Sunday, June 19, 2011

Hong Kong- city of 1 million watches

The Hong Kong Report
Last time I came through Hong Kong, the air was so polluted and smoggy, I couldn’t see the sky. This time, the air looked almost breathable. I immediately suspected we had landed at the wrong airport.
“Welcome to Hong Kong,” our pilot announced, allaying my fears, “The temperature outside is thirty degrees, and the local time is, tomorrow. Sorry that you can see the sky folks. Hope it didn’t confuse you.”

The city is like a boa constrictor. The further you go inside, the tighter its coil wrap around you. Homogenous high rises line every block. Traffic through the narrow streets gets gridlocked for miles. Our supposedly 4 star hotel room is so small, I, at 12% body fat, needed to grease myself up to squeeze through the door. Taking a shower is like strapping yourself into a straight jacket, move your arms and your elbows might crack open the walls. In Hong Kong, space is at a premium.

The Kaiser
Our point man here in Hong Kong, gave us call, and journeyed to our hotel to meet us. His name is, and I swear I am not making this up is, "The Kaiser."
For those of you who are not students of history, the Kaiser is the famous German dictator who created Mickey Mouse back in the early 1900’s. Unfortunately, movies had not yet been invented, so he started World War I instead. The Kaiser looks surprisingly young.

Shop Kong
The Kaiser gave us a list of places we might want to see over the two days we’d be here, and so, we set out on our noble quest on foot, in search of the subway.
It becomes immediately apparent that they should change the name of the city to “Shop Kong.” Store after store after store after mall after mall after mall. I needed a hat, so we stepped into the Nike Store. I figured with the Nike Sweatshops less than fifty miles away, I’d be able to get some great deals.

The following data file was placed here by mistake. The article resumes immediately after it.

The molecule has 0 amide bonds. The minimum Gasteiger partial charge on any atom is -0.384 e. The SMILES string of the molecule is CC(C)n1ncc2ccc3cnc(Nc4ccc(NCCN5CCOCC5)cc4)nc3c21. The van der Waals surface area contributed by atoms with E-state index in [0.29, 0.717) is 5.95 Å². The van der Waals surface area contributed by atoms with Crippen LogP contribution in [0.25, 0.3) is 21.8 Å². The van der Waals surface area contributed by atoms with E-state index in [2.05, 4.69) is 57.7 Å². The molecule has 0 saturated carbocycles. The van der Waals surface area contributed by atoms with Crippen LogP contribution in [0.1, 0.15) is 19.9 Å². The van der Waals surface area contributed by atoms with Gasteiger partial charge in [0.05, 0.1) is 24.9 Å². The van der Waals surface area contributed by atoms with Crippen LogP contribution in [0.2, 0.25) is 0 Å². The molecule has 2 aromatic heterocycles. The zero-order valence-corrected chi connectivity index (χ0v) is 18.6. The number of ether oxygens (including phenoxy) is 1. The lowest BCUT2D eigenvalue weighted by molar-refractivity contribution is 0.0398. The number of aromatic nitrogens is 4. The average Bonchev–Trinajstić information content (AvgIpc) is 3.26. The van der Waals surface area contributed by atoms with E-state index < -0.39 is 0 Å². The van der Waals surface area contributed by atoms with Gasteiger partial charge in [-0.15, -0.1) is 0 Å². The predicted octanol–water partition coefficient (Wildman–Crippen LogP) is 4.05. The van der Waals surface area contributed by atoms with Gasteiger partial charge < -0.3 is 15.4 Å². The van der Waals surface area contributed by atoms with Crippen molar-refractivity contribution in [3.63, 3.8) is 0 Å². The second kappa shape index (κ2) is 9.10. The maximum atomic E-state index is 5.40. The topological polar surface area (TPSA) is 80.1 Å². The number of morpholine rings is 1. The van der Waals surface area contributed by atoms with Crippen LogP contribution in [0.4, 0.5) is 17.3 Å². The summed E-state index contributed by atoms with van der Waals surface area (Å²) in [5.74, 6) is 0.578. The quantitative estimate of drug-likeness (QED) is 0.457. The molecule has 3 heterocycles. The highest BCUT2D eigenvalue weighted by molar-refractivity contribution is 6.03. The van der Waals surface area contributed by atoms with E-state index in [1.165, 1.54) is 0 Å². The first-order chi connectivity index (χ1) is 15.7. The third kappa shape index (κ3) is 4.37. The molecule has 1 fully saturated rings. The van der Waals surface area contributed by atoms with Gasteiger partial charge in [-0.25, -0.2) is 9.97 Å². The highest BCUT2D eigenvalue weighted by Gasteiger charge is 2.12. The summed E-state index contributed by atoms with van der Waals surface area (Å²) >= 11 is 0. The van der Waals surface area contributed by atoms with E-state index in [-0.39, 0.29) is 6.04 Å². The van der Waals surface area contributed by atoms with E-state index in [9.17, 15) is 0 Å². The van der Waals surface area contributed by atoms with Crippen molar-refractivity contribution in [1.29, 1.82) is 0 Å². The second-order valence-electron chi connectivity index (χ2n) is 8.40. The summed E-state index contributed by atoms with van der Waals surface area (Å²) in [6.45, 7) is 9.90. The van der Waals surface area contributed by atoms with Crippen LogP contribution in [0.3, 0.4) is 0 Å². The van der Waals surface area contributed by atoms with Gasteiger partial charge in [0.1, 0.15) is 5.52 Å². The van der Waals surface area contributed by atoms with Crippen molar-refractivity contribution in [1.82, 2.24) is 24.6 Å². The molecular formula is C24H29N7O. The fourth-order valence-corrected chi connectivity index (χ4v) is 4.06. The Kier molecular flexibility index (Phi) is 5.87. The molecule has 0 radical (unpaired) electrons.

WRONG! Prices here are substantially higher than in the States, (even Nike.) And stores here are upscale; Prada, Rolex, Chanel.
Literally every third store sells watches. I mean, lavish designer watches encrusted with diamonds. Watches that sell for $125,000 US +. The problem is, my traveling buddy, Andrew, is a corporation’s dream, both wealthy and easily hypnotized by slick marketing, I found myself stopping at nearly every watch store so he could gaze longingly at the products created for our consumer status oriented society.
And what’s ironic is that outside of every single one of these fancy watch stores is an Indian trying to sell you knock offs of the same watches. There are no beggars in Hong Kong, they’ve all taken up counterfeiting.

Buddah El Grande
It took awhile to figure out the subway system, but after an hour or so, we managed to get on the wrong train.
Frankly, I was starting to get sick of Shop Kong after only a few hours. Buildings, concrete, and shopping just don’t do it for me. I prefer nature, so I was pleasantly surprised when we finally made it to mountainous Lantau Island which is covered with trees and color.